Blogging the Bookshelf

Blogging my bookshelf – one book at a time

Blogging the Bookshelf header image 2

No Man’s Land – “Fromelles” – Patrick Lindsay

January 15th, 2012 · 1 Comment · Anzac, Australian, Australiana, History, War, WW1

In one remarkable attempt to reach safety, a group of eleven men of the 8th Brigade, under the leadership of Captain Frank Krinks, decided to make a run for it as a group, vowing to stay and help any of their number who found trouble. Having decided to leave their weapons and rely on a surprise dash to safety, they struck trouble in the second German trench when two of them were captured. But, as they had promised, the others turned on the captors and frightened the stunned Germans into releasing them. They then bolted into no-man’s land. Krinks and three companions eventually reached safety in the front of the British trenches. But, as Bean noted, there was a tragic sequel:

‘The 30th Battalion was immediately after the fight sent to reserve, but Krinks and his three companions returned to the trenches as soon as it was dusk, and, taking a stretcher, went out into no-man’s land bringing in Wells on a stretcher when a sentry of their own brigade catching sight of the figures, fired, killing Wishart and Watts with a single shot.’

Tags: ····

  • Susan Bradshaw

    One hundred years ago to-day L/Cpl. S.B. Wells remained throughout the day entangled in wire with a gunshot wound in no man’s land on the battlefield of Fromelles. He was not abandoned by his mates. At dusk four courageous men returned to the bloody field with a stretcher, found him, disentangled him and brought him back to safety. For two of those men, Tommy Watts, a lad of just 19, and John Wishart this act of love and sacrifice was their last living emotion. A sentry from their own brigade doing his duty as a soldier mistook these running figures for advancing enemy, aimed his rifle and with accuracy shot and killed both rear stretcher bearers with the one bullet.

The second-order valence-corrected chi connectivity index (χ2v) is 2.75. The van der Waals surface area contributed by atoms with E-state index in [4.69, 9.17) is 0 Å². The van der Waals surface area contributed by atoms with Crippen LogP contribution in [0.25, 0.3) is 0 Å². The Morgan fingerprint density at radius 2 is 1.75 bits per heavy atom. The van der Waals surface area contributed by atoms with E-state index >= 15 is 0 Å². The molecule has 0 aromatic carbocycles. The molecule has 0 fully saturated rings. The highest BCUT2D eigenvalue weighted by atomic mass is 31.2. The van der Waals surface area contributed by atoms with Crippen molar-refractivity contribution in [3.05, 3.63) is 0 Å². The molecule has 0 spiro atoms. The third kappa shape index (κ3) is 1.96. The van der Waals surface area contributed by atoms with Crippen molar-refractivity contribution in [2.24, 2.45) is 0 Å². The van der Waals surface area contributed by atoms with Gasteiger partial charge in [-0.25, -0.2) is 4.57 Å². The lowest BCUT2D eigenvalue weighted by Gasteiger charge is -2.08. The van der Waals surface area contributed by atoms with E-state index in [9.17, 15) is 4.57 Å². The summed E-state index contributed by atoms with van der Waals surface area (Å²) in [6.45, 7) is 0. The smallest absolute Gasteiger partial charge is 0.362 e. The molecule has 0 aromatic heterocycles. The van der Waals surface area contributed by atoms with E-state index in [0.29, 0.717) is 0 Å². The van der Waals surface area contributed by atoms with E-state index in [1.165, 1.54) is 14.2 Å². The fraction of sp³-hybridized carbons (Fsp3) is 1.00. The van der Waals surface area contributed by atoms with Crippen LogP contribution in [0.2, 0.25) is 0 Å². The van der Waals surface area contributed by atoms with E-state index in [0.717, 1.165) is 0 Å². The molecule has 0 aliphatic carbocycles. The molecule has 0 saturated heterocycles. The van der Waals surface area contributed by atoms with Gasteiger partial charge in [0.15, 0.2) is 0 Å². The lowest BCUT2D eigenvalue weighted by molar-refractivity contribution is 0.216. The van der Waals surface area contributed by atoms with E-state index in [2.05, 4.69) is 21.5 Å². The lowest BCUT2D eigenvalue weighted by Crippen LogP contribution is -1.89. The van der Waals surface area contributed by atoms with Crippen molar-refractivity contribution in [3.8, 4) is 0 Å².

L/Cpl Wells lived – fought and survived two more woundings before being sent back to Australia unfit to fight on. He was a quiet gentleman who fought for the welfare of his fellow diggers for the remainder of his life and helped form the Wollongong NSW branch of the original “Servicemen’s League”.
    Sydney Bryden Wells’ life was not a long one and he suffered from the effects of his wounds and the poisoning of his lungs by the mustard gas these WW1. diggers were exposed to, however his family of Gt. Nephews and Nieces are eternally grateful to those four heroes and thank them for saving his life. The memory of Thomas Langford Watts and John Wishart will remain sacred to our family and remain in our family annals forever.